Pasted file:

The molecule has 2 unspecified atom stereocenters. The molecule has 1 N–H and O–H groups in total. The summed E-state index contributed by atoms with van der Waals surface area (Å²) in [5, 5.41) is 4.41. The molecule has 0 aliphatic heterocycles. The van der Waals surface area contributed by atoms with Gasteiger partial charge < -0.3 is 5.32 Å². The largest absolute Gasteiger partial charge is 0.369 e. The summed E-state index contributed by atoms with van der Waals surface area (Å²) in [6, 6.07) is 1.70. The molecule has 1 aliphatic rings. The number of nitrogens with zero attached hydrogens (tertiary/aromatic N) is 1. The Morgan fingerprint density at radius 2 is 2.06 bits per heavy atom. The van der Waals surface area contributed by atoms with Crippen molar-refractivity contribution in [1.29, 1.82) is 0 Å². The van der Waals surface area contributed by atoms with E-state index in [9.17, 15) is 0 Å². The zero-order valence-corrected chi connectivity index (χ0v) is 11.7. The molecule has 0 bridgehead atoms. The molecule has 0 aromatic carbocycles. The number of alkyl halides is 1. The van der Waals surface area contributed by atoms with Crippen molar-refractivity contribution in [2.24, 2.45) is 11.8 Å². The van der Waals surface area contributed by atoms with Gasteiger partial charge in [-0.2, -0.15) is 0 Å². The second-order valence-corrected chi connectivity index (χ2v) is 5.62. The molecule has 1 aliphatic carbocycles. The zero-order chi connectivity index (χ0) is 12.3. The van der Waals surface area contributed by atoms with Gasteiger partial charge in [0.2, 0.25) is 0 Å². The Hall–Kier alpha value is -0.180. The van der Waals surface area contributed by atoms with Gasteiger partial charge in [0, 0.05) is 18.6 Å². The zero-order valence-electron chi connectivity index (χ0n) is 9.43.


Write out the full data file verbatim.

The molecule has 2 unspecified atom stereocenters. The molecule has 1 N–H and O–H groups in total. The summed E-state index contributed by atoms with van der Waals surface area (Å²) in [5, 5.41) is 4.41. The molecule has 0 aliphatic heterocycles. The van der Waals surface area contributed by atoms with Gasteiger partial charge < -0.3 is 5.32 Å². The largest absolute Gasteiger partial charge is 0.369 e. The summed E-state index contributed by atoms with van der Waals surface area (Å²) in [6, 6.07) is 1.70. The molecule has 1 aliphatic rings. The number of nitrogens with zero attached hydrogens (tertiary/aromatic N) is 1. The Morgan fingerprint density at radius 2 is 2.06 bits per heavy atom. The van der Waals surface area contributed by atoms with Crippen molar-refractivity contribution in [1.29, 1.82) is 0 Å². The van der Waals surface area contributed by atoms with E-state index in [9.17, 15) is 0 Å². The zero-order valence-corrected chi connectivity index (χ0v) is 11.7. The molecule has 0 bridgehead atoms. The molecule has 0 aromatic carbocycles. The number of alkyl halides is 1. The van der Waals surface area contributed by atoms with Crippen molar-refractivity contribution in [2.24, 2.45) is 11.8 Å². The van der Waals surface area contributed by atoms with Gasteiger partial charge in [-0.2, -0.15) is 0 Å². The second-order valence-corrected chi connectivity index (χ2v) is 5.62. The molecule has 1 aliphatic carbocycles. The zero-order chi connectivity index (χ0) is 12.3. The van der Waals surface area contributed by atoms with Gasteiger partial charge in [0.2, 0.25) is 0 Å². The Hall–Kier alpha value is -0.180. The van der Waals surface area contributed by atoms with Gasteiger partial charge in [0, 0.05) is 18.6 Å². The zero-order valence-electron chi connectivity index (χ0n) is 9.43.